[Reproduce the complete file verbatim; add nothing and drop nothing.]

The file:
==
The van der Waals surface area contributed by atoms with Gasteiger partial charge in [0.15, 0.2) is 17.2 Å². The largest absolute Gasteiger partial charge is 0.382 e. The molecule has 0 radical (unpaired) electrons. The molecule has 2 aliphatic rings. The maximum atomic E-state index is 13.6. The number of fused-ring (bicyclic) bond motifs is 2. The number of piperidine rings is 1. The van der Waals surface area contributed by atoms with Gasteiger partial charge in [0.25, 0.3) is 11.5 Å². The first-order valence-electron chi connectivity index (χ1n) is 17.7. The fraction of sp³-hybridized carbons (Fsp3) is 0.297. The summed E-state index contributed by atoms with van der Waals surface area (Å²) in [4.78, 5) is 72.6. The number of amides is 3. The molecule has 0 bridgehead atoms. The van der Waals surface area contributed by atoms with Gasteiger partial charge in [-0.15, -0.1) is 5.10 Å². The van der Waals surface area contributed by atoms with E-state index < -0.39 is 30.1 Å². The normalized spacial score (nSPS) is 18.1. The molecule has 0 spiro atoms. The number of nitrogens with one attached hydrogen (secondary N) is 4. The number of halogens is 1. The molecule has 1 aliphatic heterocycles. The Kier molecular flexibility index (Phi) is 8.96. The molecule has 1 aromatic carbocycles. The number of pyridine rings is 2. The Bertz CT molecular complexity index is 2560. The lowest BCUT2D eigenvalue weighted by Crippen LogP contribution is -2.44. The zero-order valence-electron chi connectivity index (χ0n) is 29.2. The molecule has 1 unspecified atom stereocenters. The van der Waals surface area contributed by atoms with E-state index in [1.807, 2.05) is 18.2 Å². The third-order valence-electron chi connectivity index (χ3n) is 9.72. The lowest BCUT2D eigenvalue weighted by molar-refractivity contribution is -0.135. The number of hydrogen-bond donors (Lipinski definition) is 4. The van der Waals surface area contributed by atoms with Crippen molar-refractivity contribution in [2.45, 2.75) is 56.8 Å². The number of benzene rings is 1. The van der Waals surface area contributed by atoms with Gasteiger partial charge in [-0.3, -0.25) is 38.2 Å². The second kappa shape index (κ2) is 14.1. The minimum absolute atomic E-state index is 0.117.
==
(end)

The van der Waals surface area contributed by atoms with Gasteiger partial charge in [0.15, 0.2) is 17.2 Å². The largest absolute Gasteiger partial charge is 0.382 e. The molecule has 0 radical (unpaired) electrons. The molecule has 2 aliphatic rings. The maximum atomic E-state index is 13.6. The number of fused-ring (bicyclic) bond motifs is 2. The number of piperidine rings is 1. The van der Waals surface area contributed by atoms with Gasteiger partial charge in [0.25, 0.3) is 11.5 Å². The first-order valence-electron chi connectivity index (χ1n) is 17.7. The fraction of sp³-hybridized carbons (Fsp3) is 0.297. The summed E-state index contributed by atoms with van der Waals surface area (Å²) in [4.78, 5) is 72.6. The number of amides is 3. The molecule has 0 bridgehead atoms. The van der Waals surface area contributed by atoms with Gasteiger partial charge in [-0.15, -0.1) is 5.10 Å². The van der Waals surface area contributed by atoms with E-state index < -0.39 is 30.1 Å². The normalized spacial score (nSPS) is 18.1. The molecule has 0 spiro atoms. The number of nitrogens with one attached hydrogen (secondary N) is 4. The number of halogens is 1. The molecule has 1 aliphatic heterocycles. The Kier molecular flexibility index (Phi) is 8.96. The molecule has 1 aromatic carbocycles. The number of pyridine rings is 2. The Bertz CT molecular complexity index is 2560. The lowest BCUT2D eigenvalue weighted by Crippen LogP contribution is -2.44. The zero-order valence-electron chi connectivity index (χ0n) is 29.2. The molecule has 1 unspecified atom stereocenters. The van der Waals surface area contributed by atoms with E-state index in [1.807, 2.05) is 18.2 Å². The third-order valence-electron chi connectivity index (χ3n) is 9.72. The lowest BCUT2D eigenvalue weighted by molar-refractivity contribution is -0.135. The number of hydrogen-bond donors (Lipinski definition) is 4. The van der Waals surface area contributed by atoms with Crippen molar-refractivity contribution in [2.45, 2.75) is 56.8 Å². The number of benzene rings is 1. The van der Waals surface area contributed by atoms with Gasteiger partial charge in [-0.3, -0.25) is 38.2 Å². The second kappa shape index (κ2) is 14.1. The minimum absolute atomic E-state index is 0.117.